Joke Du Jour:
I'm at my boss's funeral, kneeling and whispering to the coffin... "Who's thinking outside the box now, Gary?"
Holy crap, mortgage applications are at a 28-year low. How are you residential loan brokers surviving?
Quick Commercial Loan Lesson:
A cap rate is simply the return on his investment that an investor would earn if he bought an investment property for all cash. For example: If you bought an industrial building for $1 million all-cash, and the net rental income was $100,000 - then you would be earning a 10% return. You have bought the building at a 10% cap rate.
With rates on certificates of deposit so high, commercial property values are facing downward pressure. Why even buy a commercial property when you can earn such handsome returns on C.D.'s. On the other hand, inflation is dramatically increasing the replacement cost of any existing commercial building; so sideways we go.
Sideways Stock Market II:
Three weeks ago, I wrote to you suggesting that the stock market may be trading sideways for the next ten years. For example, if you buy $10,000 worth of stock today, three years later that stock might still be worth only $10,000.
You might also remember the part where I asked myself, “What about the gains in the past two weeks?” I then replied to myself, “If we come back in a month, we may find ourselves right back where we are today.” After that recent 700-point rout, we are indeed right back where we started.
So why are we having this big financial tug-a-war? First all, there are a lot of positive developments going on out there. We start with my pet economic theory that no news is good news. When the government is not interfering with and terrorizing small businessmen, those hungry, energetic, and brilliant little engines of economic progress are unleashed.
I guarantee I will double your income... for just $30.
For an example of a government interfering with and terrorizing small businessmen, one only has to look at what President Xi has done in China over the past three years. Talk about killing the golden goose. Other than the threat posed by 8,000 new IRS agents, no one is terrorizing small businessmen in America right now. They are confident enough to hire and expand their businesses.
After all, the Ukrainians are holding back the Russians. Because their troops are too sick, it looks like the Chinese will miss a critical window to invade Taiwan this April. (Get ready for my "George is Retarded Zoom Beer Party in May.") Soon the U.S. will have its own missiles, which will triple the cost to China of any future invasion. The mullahs in Iran are highly unpopular, although 84% enriched (bomb grade) plutonium was found by inspectors this week in Iran. And while Little Rocket Man keeps playing with his toys, the world continues to ignore him.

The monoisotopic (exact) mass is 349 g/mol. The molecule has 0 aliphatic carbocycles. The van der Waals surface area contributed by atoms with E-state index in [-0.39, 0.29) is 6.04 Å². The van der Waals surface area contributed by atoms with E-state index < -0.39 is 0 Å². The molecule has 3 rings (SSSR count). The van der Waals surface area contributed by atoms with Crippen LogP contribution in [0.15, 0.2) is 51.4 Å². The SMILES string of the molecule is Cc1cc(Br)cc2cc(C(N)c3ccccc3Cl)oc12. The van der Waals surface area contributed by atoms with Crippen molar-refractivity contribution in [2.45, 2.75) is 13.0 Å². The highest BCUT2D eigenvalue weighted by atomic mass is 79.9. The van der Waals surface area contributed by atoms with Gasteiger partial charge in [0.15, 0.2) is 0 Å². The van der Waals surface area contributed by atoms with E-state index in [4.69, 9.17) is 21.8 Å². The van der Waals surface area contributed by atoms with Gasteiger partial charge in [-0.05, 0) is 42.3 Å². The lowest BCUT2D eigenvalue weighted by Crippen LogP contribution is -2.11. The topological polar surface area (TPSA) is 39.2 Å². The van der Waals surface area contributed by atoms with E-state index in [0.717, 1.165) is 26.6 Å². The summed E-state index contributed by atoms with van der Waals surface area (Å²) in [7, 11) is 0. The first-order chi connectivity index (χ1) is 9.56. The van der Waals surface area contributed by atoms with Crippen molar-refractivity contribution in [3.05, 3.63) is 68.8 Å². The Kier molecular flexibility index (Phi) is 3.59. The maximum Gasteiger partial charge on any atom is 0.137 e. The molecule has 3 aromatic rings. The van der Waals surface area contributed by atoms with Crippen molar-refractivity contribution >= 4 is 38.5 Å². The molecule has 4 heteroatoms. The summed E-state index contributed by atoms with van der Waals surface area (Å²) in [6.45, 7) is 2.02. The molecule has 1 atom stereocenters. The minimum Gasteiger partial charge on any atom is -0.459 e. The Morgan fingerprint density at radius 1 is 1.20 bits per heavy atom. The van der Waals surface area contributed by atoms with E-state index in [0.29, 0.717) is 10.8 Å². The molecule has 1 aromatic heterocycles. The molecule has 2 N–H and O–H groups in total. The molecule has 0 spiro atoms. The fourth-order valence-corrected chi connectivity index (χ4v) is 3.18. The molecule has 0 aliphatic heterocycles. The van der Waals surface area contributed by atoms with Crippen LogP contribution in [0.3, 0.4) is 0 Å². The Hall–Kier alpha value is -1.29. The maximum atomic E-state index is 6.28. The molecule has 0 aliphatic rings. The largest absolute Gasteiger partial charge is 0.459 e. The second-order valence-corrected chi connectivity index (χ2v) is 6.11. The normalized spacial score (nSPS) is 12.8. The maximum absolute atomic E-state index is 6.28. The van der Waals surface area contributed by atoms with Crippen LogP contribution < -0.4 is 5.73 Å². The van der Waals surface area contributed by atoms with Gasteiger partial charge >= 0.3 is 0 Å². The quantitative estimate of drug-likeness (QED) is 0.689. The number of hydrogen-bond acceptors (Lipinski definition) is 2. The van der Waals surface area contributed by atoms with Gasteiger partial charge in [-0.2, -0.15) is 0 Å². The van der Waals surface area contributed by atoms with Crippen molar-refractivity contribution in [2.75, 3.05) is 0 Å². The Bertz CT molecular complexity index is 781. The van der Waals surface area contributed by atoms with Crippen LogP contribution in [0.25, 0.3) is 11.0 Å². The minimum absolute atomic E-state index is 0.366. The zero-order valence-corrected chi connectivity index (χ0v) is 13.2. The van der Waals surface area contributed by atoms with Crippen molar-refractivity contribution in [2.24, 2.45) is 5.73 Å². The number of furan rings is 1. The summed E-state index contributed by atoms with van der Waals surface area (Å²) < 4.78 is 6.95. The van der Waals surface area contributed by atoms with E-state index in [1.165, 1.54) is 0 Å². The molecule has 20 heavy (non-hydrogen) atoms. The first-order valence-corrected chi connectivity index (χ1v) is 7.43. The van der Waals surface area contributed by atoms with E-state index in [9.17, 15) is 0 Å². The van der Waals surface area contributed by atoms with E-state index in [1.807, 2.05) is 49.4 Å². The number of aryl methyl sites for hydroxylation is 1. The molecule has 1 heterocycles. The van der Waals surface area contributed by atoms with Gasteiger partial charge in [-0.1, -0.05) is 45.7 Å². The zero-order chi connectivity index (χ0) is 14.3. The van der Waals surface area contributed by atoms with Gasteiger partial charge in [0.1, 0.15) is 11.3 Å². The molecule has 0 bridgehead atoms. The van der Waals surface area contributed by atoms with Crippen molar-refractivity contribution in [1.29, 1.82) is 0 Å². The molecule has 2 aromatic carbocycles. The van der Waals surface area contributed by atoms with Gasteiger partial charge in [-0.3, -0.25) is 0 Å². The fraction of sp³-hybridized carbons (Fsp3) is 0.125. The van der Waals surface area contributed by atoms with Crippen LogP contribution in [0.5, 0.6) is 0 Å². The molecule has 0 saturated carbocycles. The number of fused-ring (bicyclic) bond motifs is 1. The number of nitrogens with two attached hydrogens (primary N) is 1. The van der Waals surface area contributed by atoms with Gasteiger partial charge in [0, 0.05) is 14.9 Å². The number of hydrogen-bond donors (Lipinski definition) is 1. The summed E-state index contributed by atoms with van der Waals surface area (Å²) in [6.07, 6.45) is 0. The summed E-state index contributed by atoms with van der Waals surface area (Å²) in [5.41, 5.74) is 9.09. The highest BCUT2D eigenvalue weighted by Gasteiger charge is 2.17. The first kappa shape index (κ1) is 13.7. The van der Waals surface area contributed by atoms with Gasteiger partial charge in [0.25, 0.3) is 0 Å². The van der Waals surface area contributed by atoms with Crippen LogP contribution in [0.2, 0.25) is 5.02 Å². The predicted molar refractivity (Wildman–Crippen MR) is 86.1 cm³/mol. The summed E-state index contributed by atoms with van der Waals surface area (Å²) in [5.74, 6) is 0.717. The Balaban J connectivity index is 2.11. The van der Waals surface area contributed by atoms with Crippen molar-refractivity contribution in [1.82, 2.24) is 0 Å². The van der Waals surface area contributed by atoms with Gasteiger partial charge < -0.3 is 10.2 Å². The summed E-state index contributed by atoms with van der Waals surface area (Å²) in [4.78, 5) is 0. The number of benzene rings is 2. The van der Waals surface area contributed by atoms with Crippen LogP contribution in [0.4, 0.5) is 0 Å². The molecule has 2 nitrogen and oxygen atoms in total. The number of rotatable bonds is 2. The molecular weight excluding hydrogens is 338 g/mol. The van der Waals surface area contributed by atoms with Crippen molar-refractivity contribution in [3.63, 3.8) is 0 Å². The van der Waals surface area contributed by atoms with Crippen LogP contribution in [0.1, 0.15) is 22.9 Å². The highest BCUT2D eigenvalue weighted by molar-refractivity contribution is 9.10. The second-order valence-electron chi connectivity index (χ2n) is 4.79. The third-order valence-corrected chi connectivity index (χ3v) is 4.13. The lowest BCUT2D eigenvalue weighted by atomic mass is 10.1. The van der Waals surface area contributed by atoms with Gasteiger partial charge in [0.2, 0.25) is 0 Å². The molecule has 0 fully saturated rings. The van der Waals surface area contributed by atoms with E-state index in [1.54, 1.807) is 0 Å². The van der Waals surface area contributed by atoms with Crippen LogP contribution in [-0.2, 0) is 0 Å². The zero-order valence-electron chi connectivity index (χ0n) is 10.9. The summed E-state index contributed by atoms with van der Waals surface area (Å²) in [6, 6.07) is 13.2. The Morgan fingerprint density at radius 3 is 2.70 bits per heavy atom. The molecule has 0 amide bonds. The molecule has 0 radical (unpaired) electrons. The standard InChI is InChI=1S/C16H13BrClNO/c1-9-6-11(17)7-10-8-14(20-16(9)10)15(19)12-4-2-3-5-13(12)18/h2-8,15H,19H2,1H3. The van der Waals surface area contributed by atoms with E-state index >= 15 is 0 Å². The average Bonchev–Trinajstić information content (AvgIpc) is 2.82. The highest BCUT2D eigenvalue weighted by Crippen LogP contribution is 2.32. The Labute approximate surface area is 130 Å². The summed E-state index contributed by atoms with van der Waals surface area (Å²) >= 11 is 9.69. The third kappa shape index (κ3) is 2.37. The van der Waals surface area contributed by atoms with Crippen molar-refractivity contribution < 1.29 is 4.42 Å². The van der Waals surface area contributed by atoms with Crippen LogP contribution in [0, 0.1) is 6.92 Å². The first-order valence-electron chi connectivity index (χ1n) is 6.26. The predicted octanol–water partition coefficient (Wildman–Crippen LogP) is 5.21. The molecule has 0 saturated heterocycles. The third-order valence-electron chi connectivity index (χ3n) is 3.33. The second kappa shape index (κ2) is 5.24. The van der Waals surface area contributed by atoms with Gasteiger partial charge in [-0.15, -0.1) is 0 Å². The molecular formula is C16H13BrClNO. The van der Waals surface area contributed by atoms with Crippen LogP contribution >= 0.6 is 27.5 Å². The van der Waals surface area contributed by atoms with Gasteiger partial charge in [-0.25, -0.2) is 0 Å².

American small businessmen are also unleashing the massive energy they built up during COVID. “When I finally get back to my business, I’m going to do this, that, and that.” Go-go-go is the battle cry of small businessmen right now. “To be rich, all a country must do is to leave its small businessmen alone.” What a powerful force!
Our Final Invention - No Wonder Why Elon Musk is
Trying to Get a Handful of Survivors to Mars
Hundreds of nations and companies are developing AI. Thinking
that ALL of them will get the ethics right is a pipe dream.
Opposing the optimistic and industrious spirit of American small businesses are higher interest rates. An investor can now buy a risk-free CD that pays around 75% of the inflation rate. All other investments must compete against those CD’s.
The good news is that any business that needs a loan will find be greeted by his bank with a smile. U.S. banks are confident, flush with cash, and happy to lend. This is important: Any business with a good expansion plan should easily be able to handle a four percent increase in interest rates.
But here’s the deal. U.S. corporations have over six trillion dollars in debt maturing over the next three years. That’s a whole lot of debt to refinance, especially with the budget deficit projected to be $1.4 trillion dollars this year and with the Fed conducting quantitative tightening to the tune of another trillion dollars.
I am not saying that our investment bankers will be unable to raise the money; but there is no way that the Treasury will be able to sell all of its Treasury bonds at today’s interest rates. Our corporate controllers will also have to dramatically increase the yields they are offering to sell their commercial paper (short term bills) and corporate bonds.
Interest costs will soon become the hot new buzz word on the Wall Street business shows. There is no way that I can see that the stock market rising dramatically in the face of rising interest costs and the competition offered by bonds. So sideways we go.